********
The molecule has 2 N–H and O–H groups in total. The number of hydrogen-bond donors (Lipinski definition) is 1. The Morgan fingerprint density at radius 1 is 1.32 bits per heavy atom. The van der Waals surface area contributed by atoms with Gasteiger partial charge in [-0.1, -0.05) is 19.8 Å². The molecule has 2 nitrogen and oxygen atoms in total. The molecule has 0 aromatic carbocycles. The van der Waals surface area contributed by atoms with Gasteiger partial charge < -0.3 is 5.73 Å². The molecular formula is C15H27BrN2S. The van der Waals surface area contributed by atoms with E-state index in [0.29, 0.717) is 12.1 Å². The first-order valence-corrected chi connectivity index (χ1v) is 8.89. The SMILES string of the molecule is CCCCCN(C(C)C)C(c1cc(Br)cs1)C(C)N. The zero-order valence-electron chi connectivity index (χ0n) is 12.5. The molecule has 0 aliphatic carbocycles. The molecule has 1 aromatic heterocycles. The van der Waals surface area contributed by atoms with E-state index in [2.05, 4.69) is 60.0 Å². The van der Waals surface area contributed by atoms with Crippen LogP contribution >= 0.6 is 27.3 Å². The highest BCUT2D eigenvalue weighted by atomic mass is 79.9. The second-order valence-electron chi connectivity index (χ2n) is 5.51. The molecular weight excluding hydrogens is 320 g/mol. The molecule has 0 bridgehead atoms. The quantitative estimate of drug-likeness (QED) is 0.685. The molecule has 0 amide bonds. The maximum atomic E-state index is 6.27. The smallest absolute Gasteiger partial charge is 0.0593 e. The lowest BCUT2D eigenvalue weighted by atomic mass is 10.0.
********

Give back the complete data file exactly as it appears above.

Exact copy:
The molecule has 2 N–H and O–H groups in total. The number of hydrogen-bond donors (Lipinski definition) is 1. The Morgan fingerprint density at radius 1 is 1.32 bits per heavy atom. The van der Waals surface area contributed by atoms with Gasteiger partial charge in [-0.1, -0.05) is 19.8 Å². The molecule has 2 nitrogen and oxygen atoms in total. The molecule has 0 aromatic carbocycles. The van der Waals surface area contributed by atoms with Gasteiger partial charge < -0.3 is 5.73 Å². The molecular formula is C15H27BrN2S. The van der Waals surface area contributed by atoms with E-state index in [0.29, 0.717) is 12.1 Å². The first-order valence-corrected chi connectivity index (χ1v) is 8.89. The SMILES string of the molecule is CCCCCN(C(C)C)C(c1cc(Br)cs1)C(C)N. The zero-order valence-electron chi connectivity index (χ0n) is 12.5. The molecule has 0 aliphatic carbocycles. The molecule has 1 aromatic heterocycles. The van der Waals surface area contributed by atoms with E-state index in [2.05, 4.69) is 60.0 Å². The van der Waals surface area contributed by atoms with Crippen LogP contribution >= 0.6 is 27.3 Å². The highest BCUT2D eigenvalue weighted by atomic mass is 79.9. The second-order valence-electron chi connectivity index (χ2n) is 5.51. The molecular weight excluding hydrogens is 320 g/mol. The molecule has 0 bridgehead atoms. The quantitative estimate of drug-likeness (QED) is 0.685. The molecule has 0 amide bonds. The maximum atomic E-state index is 6.27. The smallest absolute Gasteiger partial charge is 0.0593 e. The lowest BCUT2D eigenvalue weighted by atomic mass is 10.0.